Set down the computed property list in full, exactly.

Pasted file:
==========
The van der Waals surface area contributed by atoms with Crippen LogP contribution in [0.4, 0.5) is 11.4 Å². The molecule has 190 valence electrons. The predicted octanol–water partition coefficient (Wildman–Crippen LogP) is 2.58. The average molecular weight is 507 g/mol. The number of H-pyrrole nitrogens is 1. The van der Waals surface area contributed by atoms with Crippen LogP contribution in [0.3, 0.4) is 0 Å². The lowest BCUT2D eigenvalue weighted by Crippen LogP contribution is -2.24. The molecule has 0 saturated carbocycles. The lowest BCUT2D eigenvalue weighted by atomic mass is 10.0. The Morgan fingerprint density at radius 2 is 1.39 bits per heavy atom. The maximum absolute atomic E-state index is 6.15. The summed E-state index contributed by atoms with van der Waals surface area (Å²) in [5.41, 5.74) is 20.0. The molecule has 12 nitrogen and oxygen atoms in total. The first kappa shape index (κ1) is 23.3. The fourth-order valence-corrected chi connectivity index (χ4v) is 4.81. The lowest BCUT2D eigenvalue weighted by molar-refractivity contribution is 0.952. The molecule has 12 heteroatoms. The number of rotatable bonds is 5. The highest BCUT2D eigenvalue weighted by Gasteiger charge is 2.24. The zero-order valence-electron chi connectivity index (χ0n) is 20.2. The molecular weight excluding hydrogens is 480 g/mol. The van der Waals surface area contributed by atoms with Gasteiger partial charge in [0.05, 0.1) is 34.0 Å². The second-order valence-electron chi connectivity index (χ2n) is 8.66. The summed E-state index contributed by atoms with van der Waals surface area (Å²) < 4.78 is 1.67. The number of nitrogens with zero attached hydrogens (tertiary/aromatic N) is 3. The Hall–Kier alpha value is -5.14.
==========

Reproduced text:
The van der Waals surface area contributed by atoms with Crippen LogP contribution in [0.4, 0.5) is 11.4 Å². The molecule has 190 valence electrons. The predicted octanol–water partition coefficient (Wildman–Crippen LogP) is 2.58. The average molecular weight is 507 g/mol. The number of H-pyrrole nitrogens is 1. The van der Waals surface area contributed by atoms with Crippen LogP contribution in [0.3, 0.4) is 0 Å². The lowest BCUT2D eigenvalue weighted by Crippen LogP contribution is -2.24. The molecule has 0 saturated carbocycles. The lowest BCUT2D eigenvalue weighted by atomic mass is 10.0. The Morgan fingerprint density at radius 2 is 1.39 bits per heavy atom. The maximum absolute atomic E-state index is 6.15. The summed E-state index contributed by atoms with van der Waals surface area (Å²) in [5.41, 5.74) is 20.0. The molecule has 12 nitrogen and oxygen atoms in total. The first kappa shape index (κ1) is 23.3. The fourth-order valence-corrected chi connectivity index (χ4v) is 4.81. The lowest BCUT2D eigenvalue weighted by molar-refractivity contribution is 0.952. The molecule has 12 heteroatoms. The number of rotatable bonds is 5. The highest BCUT2D eigenvalue weighted by Gasteiger charge is 2.24. The zero-order valence-electron chi connectivity index (χ0n) is 20.2. The molecular weight excluding hydrogens is 480 g/mol. The van der Waals surface area contributed by atoms with Gasteiger partial charge in [0.05, 0.1) is 34.0 Å². The second-order valence-electron chi connectivity index (χ2n) is 8.66. The summed E-state index contributed by atoms with van der Waals surface area (Å²) < 4.78 is 1.67. The number of nitrogens with zero attached hydrogens (tertiary/aromatic N) is 3. The Hall–Kier alpha value is -5.14.